TASC revs its strategy engine
TASC Inc.’s hiring this week of Randy Phillips as its first chief strategy officer got me thinking that the company is getting ready to accelerate its merger and acquisition activities.
Just look at his resume:
At Computer Sciences Corp., he led more than 25 transactions, with more than $3 billion in revenue.
At Alcoa, he led global growth initiatives at the U.S., Europe, Africa and Asia.
He also helped orchestrate TRW’s acquisition by Northrop Grumman.
But TASC CEO David Langstaff told me that the hiring isn’t just about acquisitions. More on that later.
Langstaff runs the company with what he calls a team-based leadership approach, so that strategy development falls across a broad group of people.
TASC Chief Strategy Officer Randy Phillips
“Our strategy has a lot of people’s fingerprints on it, as it should,” he said.
That approach will continue, but Phillips, who also will carry the title of senior vice president of corporate development, will coordinate those efforts.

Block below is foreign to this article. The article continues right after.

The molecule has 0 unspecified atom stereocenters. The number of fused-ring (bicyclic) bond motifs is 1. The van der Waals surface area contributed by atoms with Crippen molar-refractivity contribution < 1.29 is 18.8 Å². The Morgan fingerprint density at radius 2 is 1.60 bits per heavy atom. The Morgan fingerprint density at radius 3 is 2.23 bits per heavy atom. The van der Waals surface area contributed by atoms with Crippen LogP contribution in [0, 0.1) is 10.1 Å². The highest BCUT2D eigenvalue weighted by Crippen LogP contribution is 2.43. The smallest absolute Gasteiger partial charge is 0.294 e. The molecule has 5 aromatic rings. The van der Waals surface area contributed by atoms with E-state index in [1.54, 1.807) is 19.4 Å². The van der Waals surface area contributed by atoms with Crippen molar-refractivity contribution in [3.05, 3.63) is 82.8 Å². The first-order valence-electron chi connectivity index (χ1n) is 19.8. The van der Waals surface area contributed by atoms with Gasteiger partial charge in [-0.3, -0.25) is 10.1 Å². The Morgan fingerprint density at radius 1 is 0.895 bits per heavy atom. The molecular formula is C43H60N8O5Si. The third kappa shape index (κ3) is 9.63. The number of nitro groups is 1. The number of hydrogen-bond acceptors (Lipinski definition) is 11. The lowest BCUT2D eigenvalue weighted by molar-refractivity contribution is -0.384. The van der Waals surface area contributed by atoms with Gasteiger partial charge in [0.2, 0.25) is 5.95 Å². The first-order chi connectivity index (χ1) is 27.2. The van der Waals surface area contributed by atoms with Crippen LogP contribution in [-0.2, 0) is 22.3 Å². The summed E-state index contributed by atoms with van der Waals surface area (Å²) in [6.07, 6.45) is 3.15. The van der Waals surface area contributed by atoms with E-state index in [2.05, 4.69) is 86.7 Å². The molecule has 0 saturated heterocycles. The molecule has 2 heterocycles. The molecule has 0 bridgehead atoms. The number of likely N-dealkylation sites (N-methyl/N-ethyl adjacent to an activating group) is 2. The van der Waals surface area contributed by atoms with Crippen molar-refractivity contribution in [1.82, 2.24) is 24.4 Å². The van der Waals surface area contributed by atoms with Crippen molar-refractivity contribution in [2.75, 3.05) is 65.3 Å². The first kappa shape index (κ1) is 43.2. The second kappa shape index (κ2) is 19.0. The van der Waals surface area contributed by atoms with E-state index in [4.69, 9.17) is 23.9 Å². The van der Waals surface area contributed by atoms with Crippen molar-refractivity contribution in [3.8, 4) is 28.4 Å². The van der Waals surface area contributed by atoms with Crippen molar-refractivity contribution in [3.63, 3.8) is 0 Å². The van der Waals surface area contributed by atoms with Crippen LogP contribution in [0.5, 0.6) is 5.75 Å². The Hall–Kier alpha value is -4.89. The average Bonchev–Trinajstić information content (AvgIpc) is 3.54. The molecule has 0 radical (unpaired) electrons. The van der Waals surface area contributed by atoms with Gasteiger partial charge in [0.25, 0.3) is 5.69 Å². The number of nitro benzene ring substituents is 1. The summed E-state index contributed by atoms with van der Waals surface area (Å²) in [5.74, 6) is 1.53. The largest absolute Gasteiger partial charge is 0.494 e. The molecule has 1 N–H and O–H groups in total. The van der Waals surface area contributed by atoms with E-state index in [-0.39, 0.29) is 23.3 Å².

“When you look at his back, he knows our space and he is just considered one of the best,” Langstaff said.
Gathering the best people has been a top priority for Langstaff since becoming CEO in March 2011.
In addition to Phillips, other notable recent hires include Keith Littlefield as chief technology officer. He is the former CIO of the National Geospatial-Intelligence Agency. The company also hired Rick Howard from Verisign and iDefense as its chief information security officer.
You can scroll down through their press releases and see multiple other top-draw hires in the last two years.
But turning back to mergers and acquisitions, I asked Langstaff if TASC will be more aggressive with dealmaking going forward, with someone like Phillips on board. The company acquired TexelTek, a company with cloud, network consolidation and virtualization, data analytics and cybersecurity capabilities, in June 2011, but hasn't made any deals since then.
“In this kind of market, with this kind of turmoil, there are opportunities,” Langstaff said. “We’ve always been interested in M&A, but the gap between seller expectations and real value has been too big a gap to bridge.”
Over the past year, the company has looked at a lot of potential acquisitions, but didn’t close any, he said.
But now, the gap seems to be closing. “There may be more M&A in our future,” Langstaff said.
Posted by Nick Wakeman on May 08, 2013 at 9:50 AM